7 Major Changes Gucci’s New Creative Director is Bringing to the Label

Leah Bourne
MILAN, ITALY - FEBRUARY 25:  Designer Alessandro Michele acknowledges the applause of the audience after the Gucci show during the Milan Fashion Week Autumn/Winter 2015 on February 25, 2015 in Milan, Italy.  (Photo by Vittorio Zunino Celotto/Getty Images)

Photo: Getty

Relatively unknown designer Alessandro Michele officially assumed the top creative spot at Gucci in January, following in the footsteps longtime Creative Director Frida Giannini. Ever since, the fashion crowd’s been wondering what changes are ahead for one of the most recognizable luxury brands on the planet. Since taking the reigns, Michele has presented three collections—a men’s line (reportedly put together by he and his design team in just five days), a romantic, highly-styled women’s collection which he showed in Milan last February, and most recently, a buzzy women’s Resort 2016 collection staged in New York City with the likes of Dakota Johnson, Miroslava Duma, and Rachel Zoe sitting front row.

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With a few solid collections under his belt, Michele’s vision for the label is becoming increasingly clear—and will likely be a much-needed, more youthful direction for Gucci, whose most recent sales have been more or less stagnant for the $4 billion brand. Here, a few things to expect from the new Gucci now that Michele’s at the helm.

1. He’s been charged with bringing a more youthful vision to Gucci. 

On the heels of Giannini’s departure, Gucci’s President and CEO Marco Bizzarri is urging Michele to adopt a more youthful vision for the house. “[Now] from a creative standpoint, it’s time to give a little bit of push in terms of modernity to make Gucci relevant again in the fashion world,” Bizzarri told Women’s Wear Daily following Michele’s appointment. “Gucci should become again a brand that is in the mind of opinion leaders, of fashion people. They should [feel] the need to go into the Gucci shop,” he said. It seems Michele’s youthful appeal is already paying dividends, with retailers from Bergdorf Goodman to Net-a-Porter praising his first women’s collection.

2. Shoes and bags are his thing—so expect greatness. 

Michele is really an accessories designer at heart. He joined Gucci following a stint as senior accessories designer at Fendi, and rose to be the head of accessories for the house. Considering that leather goods represented almost 60 percent of Gucci sales in its 2013 fiscal year, accessories are at the core of Gucci’s business, and churning out “it” bags and shoes will be key to his success. Early signs look good: Bergdorf Goodman’s Senior Vice President Linda Fargo told Style.com that his “surrealist soft leather fur-lined bit slide shoe” made her personal shopping list for fall, while fashion critics praised the box bags and GG logo belts that came down the Fall 2015 runway.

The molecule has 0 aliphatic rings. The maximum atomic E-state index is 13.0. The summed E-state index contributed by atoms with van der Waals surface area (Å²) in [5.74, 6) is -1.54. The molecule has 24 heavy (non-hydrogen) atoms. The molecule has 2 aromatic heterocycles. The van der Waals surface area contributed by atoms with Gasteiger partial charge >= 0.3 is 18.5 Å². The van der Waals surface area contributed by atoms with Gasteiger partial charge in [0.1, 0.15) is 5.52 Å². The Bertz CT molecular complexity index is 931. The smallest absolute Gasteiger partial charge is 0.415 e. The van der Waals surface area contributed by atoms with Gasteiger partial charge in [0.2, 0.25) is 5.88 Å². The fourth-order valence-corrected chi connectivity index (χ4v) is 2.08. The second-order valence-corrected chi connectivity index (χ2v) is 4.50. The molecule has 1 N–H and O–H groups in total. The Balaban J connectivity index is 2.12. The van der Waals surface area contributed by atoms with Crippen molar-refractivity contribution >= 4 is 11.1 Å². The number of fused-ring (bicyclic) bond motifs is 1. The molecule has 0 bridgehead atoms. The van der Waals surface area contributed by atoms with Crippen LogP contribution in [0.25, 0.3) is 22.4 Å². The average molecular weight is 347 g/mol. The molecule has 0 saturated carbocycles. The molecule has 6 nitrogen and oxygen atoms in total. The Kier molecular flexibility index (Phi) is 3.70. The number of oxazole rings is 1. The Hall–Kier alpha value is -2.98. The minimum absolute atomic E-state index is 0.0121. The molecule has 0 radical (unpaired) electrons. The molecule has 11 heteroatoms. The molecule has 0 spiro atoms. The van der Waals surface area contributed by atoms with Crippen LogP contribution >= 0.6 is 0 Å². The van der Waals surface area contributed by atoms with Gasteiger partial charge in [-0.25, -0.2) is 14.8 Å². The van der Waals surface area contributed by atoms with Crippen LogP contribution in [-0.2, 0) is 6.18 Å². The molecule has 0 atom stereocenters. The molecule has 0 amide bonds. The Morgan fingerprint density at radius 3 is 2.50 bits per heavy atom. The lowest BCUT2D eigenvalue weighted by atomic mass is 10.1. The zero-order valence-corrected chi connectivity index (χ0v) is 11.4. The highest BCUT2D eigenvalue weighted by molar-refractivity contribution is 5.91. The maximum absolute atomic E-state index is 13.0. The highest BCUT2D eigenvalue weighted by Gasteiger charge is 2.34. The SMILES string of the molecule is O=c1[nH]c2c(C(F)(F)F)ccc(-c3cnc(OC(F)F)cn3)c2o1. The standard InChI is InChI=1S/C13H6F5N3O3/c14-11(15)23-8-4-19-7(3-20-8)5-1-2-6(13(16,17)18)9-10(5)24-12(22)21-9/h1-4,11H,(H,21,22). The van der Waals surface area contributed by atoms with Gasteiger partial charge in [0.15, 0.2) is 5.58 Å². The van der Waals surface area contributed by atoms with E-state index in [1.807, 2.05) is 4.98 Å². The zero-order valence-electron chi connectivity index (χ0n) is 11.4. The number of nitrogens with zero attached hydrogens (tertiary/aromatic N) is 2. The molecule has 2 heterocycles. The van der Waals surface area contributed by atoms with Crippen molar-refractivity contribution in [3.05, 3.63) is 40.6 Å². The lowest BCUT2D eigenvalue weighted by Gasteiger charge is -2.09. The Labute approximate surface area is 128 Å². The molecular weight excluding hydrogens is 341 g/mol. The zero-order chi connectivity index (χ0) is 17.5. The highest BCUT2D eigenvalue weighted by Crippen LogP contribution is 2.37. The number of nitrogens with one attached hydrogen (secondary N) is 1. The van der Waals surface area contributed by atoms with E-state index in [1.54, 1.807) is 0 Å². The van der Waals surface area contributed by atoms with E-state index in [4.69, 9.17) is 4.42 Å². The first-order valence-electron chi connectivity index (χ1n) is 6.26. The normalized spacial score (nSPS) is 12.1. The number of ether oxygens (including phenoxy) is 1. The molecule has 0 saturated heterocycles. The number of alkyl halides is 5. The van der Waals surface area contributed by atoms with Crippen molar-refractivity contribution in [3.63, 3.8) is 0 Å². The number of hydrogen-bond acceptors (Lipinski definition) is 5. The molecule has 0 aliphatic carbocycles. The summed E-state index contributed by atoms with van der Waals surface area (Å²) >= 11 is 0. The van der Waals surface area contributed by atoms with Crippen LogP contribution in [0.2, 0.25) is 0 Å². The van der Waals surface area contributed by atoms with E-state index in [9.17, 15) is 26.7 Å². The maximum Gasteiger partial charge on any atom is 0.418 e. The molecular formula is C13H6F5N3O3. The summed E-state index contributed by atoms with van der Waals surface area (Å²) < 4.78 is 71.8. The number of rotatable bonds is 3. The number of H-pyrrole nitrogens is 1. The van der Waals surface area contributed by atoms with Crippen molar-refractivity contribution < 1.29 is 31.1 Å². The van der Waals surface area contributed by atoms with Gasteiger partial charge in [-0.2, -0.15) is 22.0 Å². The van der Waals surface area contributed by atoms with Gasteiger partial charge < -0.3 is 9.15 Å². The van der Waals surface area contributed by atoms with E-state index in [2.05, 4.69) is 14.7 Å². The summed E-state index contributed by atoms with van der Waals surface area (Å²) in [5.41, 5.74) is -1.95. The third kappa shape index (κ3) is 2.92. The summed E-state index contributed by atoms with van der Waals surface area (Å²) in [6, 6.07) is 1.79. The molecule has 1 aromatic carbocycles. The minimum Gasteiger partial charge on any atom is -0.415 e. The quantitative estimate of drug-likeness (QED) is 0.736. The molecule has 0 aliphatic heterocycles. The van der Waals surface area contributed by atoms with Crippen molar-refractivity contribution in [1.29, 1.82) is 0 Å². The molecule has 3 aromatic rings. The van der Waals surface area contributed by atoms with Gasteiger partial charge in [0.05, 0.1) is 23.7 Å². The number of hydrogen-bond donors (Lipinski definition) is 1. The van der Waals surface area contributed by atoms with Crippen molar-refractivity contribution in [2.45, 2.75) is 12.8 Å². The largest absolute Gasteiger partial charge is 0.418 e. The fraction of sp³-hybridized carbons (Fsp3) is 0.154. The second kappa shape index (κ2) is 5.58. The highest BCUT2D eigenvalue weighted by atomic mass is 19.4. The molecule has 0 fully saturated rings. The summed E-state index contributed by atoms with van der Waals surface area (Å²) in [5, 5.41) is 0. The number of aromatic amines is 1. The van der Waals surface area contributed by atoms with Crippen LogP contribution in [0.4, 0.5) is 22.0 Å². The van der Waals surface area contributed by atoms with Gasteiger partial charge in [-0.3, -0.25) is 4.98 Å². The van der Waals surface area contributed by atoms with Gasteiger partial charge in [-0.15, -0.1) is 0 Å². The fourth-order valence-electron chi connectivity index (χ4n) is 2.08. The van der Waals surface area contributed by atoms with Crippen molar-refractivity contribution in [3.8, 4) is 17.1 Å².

4. His style swings toward androgyny. 

Models at Michele’s first womenswear show came down the runway in masculine suits and button-downs. Meanwhile at his first menswear show, men came down the runway in ruffled blouses (and women models were even interspersed into the lineup). Androgyny is clearly part of his aesthetic.

5. His look veers less toward glossy jet-setter, and more toward vintage quirk. 

While Gucci has long been known as the go-to for glossy, highly styled jet-setters (you know, the types of people who board private plants in five-figure python jackets), Michele’s inspiration leans towards the nostalgic. In the New York Times, fashion critic Vanessa Friedman wrote he’d seemingly “delved into an imaginary attic trunk full of vintage treasures, recombining the elements for the girls and boys of a haute flea market world” when creating his Fall 2015 collection.

5. He has a thing for witty details.

Fur-lined clogs? Check. Pink and red chevron mink coats? Check. Bug-inspired embellishments? Yes, those too. The man clearly likes quirky details, which have been all over the collections he’s shown so far.

6. He’s upping Gucci’s red carpet game in a big way. 

In just a few months, Michele has scored some major red carpet coups. He dressed Salma Hayak for his Gucci womenswear debut in March, accompanied Georgia May Jagger to the Met Gala this year, and crafted two looks for Lupita Nyong’o‘s Cannes junket.

Nyong’os stylist, Micaela Erlanger, gushed to the New York Times about Michele’s role in creating the knockout dresses saying: “This year, Lupita and I decided to work with Gucci, whose new creative director, Alessandro Michele, designed two beautiful gowns for her. I had been so inspired by the florals in his Fall/Winter 2015 collection, and his use of feather-light chiffons, that it seemed like a perfect blending of stylistic moods … The Gucci team members were so generous with their time. They met us in Cannes so we could fine-tune the details and fit each gown with precision.”

7. He’s taking the ad campaigns in a cooler direction, too. 

Gone are Gucci’s splashy advertisements featuring A-list models. The first campaigns under Michele’s creative direction were shot by Glen Luchford and styled by Joe McKenna, and feature lesser-known models Alexandra Elisabeth and Julia Hafstrom lounging on a sofa admiring a half-dressed man.

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